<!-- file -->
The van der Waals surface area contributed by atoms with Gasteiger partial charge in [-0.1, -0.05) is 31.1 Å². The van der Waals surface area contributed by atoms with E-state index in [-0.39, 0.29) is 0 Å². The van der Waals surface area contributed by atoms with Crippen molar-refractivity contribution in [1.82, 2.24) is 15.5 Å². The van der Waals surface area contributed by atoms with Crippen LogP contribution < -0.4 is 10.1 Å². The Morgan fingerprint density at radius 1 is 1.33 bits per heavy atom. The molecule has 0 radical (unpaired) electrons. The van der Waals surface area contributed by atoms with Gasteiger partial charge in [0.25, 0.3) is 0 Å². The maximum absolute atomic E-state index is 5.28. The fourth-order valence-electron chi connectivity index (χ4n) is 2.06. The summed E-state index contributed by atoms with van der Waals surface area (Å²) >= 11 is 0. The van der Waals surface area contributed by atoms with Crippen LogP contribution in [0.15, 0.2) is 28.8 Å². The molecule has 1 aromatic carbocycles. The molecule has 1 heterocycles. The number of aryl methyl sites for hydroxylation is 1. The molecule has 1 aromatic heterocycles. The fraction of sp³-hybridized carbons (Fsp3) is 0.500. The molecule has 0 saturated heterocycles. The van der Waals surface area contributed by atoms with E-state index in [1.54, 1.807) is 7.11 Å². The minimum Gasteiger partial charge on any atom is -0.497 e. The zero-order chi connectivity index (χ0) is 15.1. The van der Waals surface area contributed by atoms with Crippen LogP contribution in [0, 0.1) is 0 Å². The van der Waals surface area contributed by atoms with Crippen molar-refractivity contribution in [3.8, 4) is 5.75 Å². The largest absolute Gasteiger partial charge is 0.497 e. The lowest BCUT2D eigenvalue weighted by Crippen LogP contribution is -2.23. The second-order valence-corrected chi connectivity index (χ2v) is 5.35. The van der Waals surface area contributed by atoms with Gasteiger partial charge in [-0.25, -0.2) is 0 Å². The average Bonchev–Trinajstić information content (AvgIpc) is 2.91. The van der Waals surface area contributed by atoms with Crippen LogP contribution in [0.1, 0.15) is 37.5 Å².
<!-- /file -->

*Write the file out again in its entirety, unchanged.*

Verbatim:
The van der Waals surface area contributed by atoms with Gasteiger partial charge in [-0.1, -0.05) is 31.1 Å². The van der Waals surface area contributed by atoms with E-state index in [-0.39, 0.29) is 0 Å². The van der Waals surface area contributed by atoms with Crippen molar-refractivity contribution in [1.82, 2.24) is 15.5 Å². The van der Waals surface area contributed by atoms with Crippen LogP contribution < -0.4 is 10.1 Å². The Morgan fingerprint density at radius 1 is 1.33 bits per heavy atom. The molecule has 0 radical (unpaired) electrons. The van der Waals surface area contributed by atoms with Gasteiger partial charge in [0.25, 0.3) is 0 Å². The maximum absolute atomic E-state index is 5.28. The fourth-order valence-electron chi connectivity index (χ4n) is 2.06. The summed E-state index contributed by atoms with van der Waals surface area (Å²) >= 11 is 0. The van der Waals surface area contributed by atoms with Crippen LogP contribution in [0.15, 0.2) is 28.8 Å². The molecule has 1 aromatic carbocycles. The molecule has 1 heterocycles. The number of aryl methyl sites for hydroxylation is 1. The molecule has 1 aromatic heterocycles. The fraction of sp³-hybridized carbons (Fsp3) is 0.500. The molecule has 0 saturated heterocycles. The van der Waals surface area contributed by atoms with E-state index in [1.54, 1.807) is 7.11 Å². The minimum Gasteiger partial charge on any atom is -0.497 e. The zero-order chi connectivity index (χ0) is 15.1. The van der Waals surface area contributed by atoms with Crippen LogP contribution in [0, 0.1) is 0 Å². The van der Waals surface area contributed by atoms with Crippen molar-refractivity contribution in [3.8, 4) is 5.75 Å². The largest absolute Gasteiger partial charge is 0.497 e. The lowest BCUT2D eigenvalue weighted by Crippen LogP contribution is -2.23. The second-order valence-corrected chi connectivity index (χ2v) is 5.35. The van der Waals surface area contributed by atoms with Gasteiger partial charge in [-0.25, -0.2) is 0 Å². The average Bonchev–Trinajstić information content (AvgIpc) is 2.91. The van der Waals surface area contributed by atoms with Crippen LogP contribution in [0.1, 0.15) is 37.5 Å².